Goldfinch Benjamin A Owen
Artists Moving Image Commission 2015
Thu 01 Jan 1970
Join us for this special event launching the 2015 Exeter Phoenix Artists’ Moving Image Commission. Benjamin A Owen will transform the building, producing a live soundtrack to a new body of film works shown here for the first time.
Benjamin A Owen is a filmmaker whose work explores politics as it is played out in the everyday and in the commonplace. Although often working in the form of film, his practice encompasses exhibition making, performing music and working in education. Owens process is highly collaborative, and he often works with musical performances as a form.
Goldfinch is a work that draws deeply on the artists interest in the laymans relationship to politics, landscape, participation and performance. The film takes as its subjects an 84-year-old jazz musician named Dave Collett and a community of ladies that gather at the Carterton Womens Institute, creating a double portrait rooted in the landscapes of suburban England.
The film uses live-recorded sound to create striking juxtapositions with documentary footage, suggesting a re-imagining of political energy within these landscapes. The presence of musician Dave Collett stands in contrast to the pragmatism of the women in Carterton.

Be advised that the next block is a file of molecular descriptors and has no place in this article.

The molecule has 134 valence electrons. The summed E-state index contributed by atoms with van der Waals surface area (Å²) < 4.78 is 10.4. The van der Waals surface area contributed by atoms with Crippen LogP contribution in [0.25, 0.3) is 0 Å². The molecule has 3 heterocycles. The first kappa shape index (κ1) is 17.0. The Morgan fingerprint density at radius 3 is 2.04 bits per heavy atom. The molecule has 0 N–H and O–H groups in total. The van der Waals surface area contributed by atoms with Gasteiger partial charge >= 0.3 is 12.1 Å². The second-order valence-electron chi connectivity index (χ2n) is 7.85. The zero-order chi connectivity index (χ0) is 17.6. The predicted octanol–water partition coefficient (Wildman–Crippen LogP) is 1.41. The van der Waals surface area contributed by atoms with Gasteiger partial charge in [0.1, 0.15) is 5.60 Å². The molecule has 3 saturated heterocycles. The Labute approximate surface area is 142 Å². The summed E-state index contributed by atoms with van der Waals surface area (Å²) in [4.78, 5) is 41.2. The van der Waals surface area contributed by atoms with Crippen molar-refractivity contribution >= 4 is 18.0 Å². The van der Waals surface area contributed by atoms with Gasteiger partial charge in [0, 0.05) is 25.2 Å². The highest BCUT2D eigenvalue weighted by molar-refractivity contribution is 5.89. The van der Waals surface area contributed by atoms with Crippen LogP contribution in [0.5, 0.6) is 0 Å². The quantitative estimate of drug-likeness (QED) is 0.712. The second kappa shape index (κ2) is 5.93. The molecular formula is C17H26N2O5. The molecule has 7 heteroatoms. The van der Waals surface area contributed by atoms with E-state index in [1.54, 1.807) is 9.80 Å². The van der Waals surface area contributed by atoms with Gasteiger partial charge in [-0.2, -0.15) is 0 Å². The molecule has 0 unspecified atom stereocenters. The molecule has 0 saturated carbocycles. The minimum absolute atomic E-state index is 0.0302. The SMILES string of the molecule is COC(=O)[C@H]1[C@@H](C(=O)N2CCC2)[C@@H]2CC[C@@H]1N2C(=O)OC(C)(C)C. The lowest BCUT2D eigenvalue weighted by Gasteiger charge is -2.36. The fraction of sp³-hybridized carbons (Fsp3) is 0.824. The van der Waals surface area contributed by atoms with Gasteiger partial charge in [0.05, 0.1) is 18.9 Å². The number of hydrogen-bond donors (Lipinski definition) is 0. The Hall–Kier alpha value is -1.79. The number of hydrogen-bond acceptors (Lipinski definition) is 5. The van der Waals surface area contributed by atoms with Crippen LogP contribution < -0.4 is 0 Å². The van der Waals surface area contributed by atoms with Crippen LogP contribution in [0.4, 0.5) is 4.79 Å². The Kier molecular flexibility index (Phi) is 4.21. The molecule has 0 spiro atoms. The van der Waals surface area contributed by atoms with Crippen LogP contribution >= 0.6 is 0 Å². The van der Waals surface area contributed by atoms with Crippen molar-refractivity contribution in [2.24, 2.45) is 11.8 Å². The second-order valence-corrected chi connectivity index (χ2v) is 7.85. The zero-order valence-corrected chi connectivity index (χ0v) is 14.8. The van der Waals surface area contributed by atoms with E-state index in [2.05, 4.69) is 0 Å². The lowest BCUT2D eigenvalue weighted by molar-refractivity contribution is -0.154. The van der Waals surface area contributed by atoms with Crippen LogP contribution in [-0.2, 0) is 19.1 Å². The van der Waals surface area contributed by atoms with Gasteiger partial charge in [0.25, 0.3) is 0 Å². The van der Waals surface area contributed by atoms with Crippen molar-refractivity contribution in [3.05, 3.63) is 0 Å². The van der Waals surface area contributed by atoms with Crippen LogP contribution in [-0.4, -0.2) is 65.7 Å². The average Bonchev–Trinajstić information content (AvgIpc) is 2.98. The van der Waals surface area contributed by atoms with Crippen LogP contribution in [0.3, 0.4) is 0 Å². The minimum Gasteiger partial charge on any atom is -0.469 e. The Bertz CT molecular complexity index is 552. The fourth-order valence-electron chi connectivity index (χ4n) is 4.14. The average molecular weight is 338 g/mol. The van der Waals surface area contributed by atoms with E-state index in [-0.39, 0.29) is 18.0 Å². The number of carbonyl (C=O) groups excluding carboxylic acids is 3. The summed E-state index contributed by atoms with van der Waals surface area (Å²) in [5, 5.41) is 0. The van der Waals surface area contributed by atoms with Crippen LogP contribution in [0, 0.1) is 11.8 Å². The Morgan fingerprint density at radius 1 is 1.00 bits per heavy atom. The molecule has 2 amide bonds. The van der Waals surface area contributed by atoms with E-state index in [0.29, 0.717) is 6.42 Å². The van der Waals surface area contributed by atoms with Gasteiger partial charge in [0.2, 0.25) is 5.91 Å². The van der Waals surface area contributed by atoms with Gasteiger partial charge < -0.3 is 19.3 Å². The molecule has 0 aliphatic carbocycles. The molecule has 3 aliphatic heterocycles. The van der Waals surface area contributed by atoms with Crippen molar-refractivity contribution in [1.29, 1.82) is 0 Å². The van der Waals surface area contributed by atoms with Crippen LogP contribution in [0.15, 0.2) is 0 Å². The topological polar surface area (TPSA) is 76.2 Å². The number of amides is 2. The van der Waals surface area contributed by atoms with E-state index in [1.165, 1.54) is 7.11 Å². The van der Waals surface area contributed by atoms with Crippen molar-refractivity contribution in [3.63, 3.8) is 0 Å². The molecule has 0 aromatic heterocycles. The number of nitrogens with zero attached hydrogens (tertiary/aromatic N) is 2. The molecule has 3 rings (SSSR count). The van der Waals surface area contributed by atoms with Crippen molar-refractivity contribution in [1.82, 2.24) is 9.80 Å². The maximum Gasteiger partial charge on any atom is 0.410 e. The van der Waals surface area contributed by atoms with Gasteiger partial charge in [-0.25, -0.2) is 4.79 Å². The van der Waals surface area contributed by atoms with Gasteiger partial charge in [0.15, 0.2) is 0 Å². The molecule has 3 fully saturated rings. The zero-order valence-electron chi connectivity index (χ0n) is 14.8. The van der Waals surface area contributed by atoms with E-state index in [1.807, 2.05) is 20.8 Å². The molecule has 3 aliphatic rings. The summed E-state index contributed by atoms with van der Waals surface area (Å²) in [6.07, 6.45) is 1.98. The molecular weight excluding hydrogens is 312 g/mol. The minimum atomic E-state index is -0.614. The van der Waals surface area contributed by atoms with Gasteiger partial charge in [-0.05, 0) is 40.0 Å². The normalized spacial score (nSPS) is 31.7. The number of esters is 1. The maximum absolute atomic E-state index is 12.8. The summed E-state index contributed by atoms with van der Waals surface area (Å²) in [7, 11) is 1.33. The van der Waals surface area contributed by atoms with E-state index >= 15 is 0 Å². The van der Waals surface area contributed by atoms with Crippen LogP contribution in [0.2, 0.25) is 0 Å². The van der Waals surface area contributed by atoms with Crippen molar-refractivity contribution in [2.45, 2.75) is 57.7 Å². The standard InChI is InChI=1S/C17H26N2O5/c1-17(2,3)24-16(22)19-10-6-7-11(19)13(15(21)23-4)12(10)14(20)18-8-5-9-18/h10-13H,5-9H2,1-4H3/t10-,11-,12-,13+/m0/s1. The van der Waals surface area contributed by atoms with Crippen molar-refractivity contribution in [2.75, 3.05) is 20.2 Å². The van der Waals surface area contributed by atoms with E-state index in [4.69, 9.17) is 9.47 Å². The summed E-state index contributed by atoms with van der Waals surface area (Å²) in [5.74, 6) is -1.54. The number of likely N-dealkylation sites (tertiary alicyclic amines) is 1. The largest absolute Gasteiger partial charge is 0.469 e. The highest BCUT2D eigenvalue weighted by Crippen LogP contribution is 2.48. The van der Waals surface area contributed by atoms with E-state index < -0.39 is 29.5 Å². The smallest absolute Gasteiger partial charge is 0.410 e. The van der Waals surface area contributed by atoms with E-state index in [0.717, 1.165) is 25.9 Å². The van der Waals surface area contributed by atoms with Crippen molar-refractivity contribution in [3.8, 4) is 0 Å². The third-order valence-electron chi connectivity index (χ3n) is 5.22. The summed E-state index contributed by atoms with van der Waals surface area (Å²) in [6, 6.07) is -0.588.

A former RAF service man, Dave lives alone, and despite having Parkinsons disease, when he plays music, he fully regains control of his body and his movements. Younger musicians improvise with Dave, cramming into his living room, kitchen and basement to construct a soundtrack that reframes the documentary elements of the film.
Owens practice aims to expand the idea of cinema creating environments where film and performance may coexist. On the occasion of the launch of Goldfinch, he has commissioned performers to produce a musical counterpoint in the form of a live soundtrack and installation that activates the building and accompanies the first presentation of the film.
The event is accompanied by a small publication, which includes Charms, a narrative response to the commission by artist and writer Kit Poulson, available for £1.50 from Exeter Phoenix.